Video – how to pronounce Irish baby girl names – and what they mean

Wolf Momma

An Irish Youtuber has created a video to help overseas family and friends pronounce Irish girls’ names.

Although Irish people speak English, many Irish names have spellings which are almost impossible for English speaking people to understand.

YouTube star Wolfe Momma produced her video to not only help people from other English-speaking countries pronounce these names – but also explain what the names mean and provide interesting facts about the history of the names.

Wolfe Momma

For example, the first name Wolfe Momma spoke about was Caoimhe, which is, of course, pronounced ‘Cwee-va’ – but also sometimes ‘Kee-va’.

Wolfe Momma tells us that Caoimhe means ‘gentle, beautiful and precious’.

Another name that come under the microscope is ‘Aoife’ which is pronounced ‘E-Fa’ and means ‘beauty’.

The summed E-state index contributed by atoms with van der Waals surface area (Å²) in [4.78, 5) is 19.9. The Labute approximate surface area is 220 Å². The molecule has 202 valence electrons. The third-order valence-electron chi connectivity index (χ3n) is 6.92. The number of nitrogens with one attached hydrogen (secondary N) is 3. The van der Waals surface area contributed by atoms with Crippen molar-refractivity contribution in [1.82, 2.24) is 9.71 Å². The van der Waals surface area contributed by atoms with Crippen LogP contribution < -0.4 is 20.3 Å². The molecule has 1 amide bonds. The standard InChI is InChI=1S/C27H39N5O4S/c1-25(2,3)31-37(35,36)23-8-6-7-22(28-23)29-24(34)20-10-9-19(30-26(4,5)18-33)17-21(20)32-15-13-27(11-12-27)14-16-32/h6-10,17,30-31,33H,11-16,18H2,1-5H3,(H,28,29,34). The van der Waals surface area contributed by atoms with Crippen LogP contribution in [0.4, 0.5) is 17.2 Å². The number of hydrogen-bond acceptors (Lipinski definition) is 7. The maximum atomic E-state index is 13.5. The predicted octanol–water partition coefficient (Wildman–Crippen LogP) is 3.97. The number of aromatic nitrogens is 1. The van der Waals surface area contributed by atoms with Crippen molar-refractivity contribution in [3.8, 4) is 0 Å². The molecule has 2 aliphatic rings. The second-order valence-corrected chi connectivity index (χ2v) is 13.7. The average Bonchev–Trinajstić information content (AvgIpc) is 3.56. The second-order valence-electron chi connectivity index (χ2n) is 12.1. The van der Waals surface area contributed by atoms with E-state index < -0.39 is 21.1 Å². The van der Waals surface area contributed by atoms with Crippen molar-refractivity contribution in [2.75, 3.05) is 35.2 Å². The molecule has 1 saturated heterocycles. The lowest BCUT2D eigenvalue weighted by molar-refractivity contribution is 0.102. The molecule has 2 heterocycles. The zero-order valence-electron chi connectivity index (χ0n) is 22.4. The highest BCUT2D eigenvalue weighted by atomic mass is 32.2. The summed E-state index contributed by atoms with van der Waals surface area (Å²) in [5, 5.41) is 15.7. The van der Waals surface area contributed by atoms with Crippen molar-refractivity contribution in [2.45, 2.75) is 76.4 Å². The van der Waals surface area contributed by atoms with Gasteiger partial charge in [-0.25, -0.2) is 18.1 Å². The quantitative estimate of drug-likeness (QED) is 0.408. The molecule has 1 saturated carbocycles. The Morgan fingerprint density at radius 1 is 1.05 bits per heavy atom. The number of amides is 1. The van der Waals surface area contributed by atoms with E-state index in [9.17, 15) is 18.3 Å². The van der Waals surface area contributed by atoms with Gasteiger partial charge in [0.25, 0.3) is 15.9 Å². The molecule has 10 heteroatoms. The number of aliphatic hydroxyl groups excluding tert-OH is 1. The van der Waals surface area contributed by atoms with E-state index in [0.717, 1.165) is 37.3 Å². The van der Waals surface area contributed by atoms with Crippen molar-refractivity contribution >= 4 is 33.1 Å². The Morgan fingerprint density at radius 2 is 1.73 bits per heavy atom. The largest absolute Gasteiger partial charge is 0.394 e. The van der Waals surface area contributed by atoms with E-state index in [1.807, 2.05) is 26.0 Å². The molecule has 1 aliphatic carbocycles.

Wolfe Momma says that Aoife was the name of an Irish warrior princess.

Some of the names mentioned in the video may be fairly well known thanks to famous Irish women whose celebrity has made people across the world familiar with the pronunciation of their name.

For example, the name Sinéad, which was made famous by singer Sinéad O’Connor. It is pronounced ‘Shin-ade’ and is the Irish version of the name ‘Jane’ and means ‘God is gracious’.

Another name that has become well known over recent years is Saoirse, thanks to acting sensation Saoirse Ronan.

The name is pronounced ‘Sier-sha’ and means freedom and liberty.

Wolfe Momma talks us through several other Irish names including Niamh, Róisín, Oonagh, Orfhlaith, Maeve, Dearbhla, Sadhbh, Blathnaid, Grainne, Mairéad and Siobhan.

So if you want to know how to pronounce some of these beautiful Irish names and learn a bit more about what they mean, take a look at the video below.

Click here for Irish boys’ name

Pronunciations of Irish girls’ names

Aoife – ‘E-Fa’
Blathnaid – ‘Blaw-nid’
Caoimhe – ‘Cwee-va’ or ‘Kee-va’
Dearbhla – ‘Derv-la’ or ‘Deer-vla’
Grainne – ‘Graw-nya’
Maeve – ‘May-v’
Mairéad – ‘Ma-raid’
Niamh – ‘Neeve’ or ‘Nee-iv’
Orfhlaith – ‘Or-la’
Oonagh – ‘Oo-na’
Róisín – ‘Row-sheen’
Sadhbh – ‘Sive’
Saoirse – ‘Sier-sha’
Sinéad – ‘Shin-ade’
Siobhan – ‘Shi-von’

Written by Michael Kehoe @michaelcallingJoin our community

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